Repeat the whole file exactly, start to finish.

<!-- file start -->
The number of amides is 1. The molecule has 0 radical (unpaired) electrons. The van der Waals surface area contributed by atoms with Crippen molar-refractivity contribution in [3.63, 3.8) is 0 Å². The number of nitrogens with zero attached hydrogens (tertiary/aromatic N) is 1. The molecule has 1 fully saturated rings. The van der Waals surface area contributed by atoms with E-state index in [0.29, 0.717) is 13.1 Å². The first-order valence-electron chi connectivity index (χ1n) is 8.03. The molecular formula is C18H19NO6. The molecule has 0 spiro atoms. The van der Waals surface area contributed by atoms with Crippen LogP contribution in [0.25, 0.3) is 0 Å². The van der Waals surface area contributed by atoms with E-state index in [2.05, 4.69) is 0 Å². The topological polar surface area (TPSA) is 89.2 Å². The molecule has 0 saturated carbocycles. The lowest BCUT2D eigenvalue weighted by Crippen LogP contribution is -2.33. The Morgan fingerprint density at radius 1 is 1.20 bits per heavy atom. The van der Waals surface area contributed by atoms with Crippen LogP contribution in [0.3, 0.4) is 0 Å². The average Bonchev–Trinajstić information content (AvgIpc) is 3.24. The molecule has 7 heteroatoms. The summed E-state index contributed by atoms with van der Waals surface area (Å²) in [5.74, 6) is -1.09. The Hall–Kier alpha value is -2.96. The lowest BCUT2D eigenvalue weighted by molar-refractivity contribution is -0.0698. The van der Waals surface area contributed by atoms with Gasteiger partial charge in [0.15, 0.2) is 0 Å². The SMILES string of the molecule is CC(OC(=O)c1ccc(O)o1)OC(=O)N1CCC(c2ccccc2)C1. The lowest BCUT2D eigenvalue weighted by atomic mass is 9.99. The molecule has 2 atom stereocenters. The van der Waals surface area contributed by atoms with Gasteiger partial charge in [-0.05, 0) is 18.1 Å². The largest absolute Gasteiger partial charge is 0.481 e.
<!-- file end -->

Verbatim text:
The number of amides is 1. The molecule has 0 radical (unpaired) electrons. The van der Waals surface area contributed by atoms with Crippen molar-refractivity contribution in [3.63, 3.8) is 0 Å². The number of nitrogens with zero attached hydrogens (tertiary/aromatic N) is 1. The molecule has 1 fully saturated rings. The van der Waals surface area contributed by atoms with E-state index in [0.29, 0.717) is 13.1 Å². The first-order valence-electron chi connectivity index (χ1n) is 8.03. The molecular formula is C18H19NO6. The molecule has 0 spiro atoms. The van der Waals surface area contributed by atoms with Crippen LogP contribution in [0.25, 0.3) is 0 Å². The van der Waals surface area contributed by atoms with E-state index in [2.05, 4.69) is 0 Å². The topological polar surface area (TPSA) is 89.2 Å². The molecule has 0 saturated carbocycles. The lowest BCUT2D eigenvalue weighted by Crippen LogP contribution is -2.33. The Morgan fingerprint density at radius 1 is 1.20 bits per heavy atom. The van der Waals surface area contributed by atoms with Crippen LogP contribution in [0.3, 0.4) is 0 Å². The average Bonchev–Trinajstić information content (AvgIpc) is 3.24. The molecule has 7 heteroatoms. The summed E-state index contributed by atoms with van der Waals surface area (Å²) in [5.74, 6) is -1.09. The Hall–Kier alpha value is -2.96. The lowest BCUT2D eigenvalue weighted by molar-refractivity contribution is -0.0698. The van der Waals surface area contributed by atoms with Gasteiger partial charge in [0.15, 0.2) is 0 Å². The SMILES string of the molecule is CC(OC(=O)c1ccc(O)o1)OC(=O)N1CCC(c2ccccc2)C1. The lowest BCUT2D eigenvalue weighted by atomic mass is 9.99. The molecule has 2 atom stereocenters. The van der Waals surface area contributed by atoms with Gasteiger partial charge in [-0.05, 0) is 18.1 Å². The largest absolute Gasteiger partial charge is 0.481 e.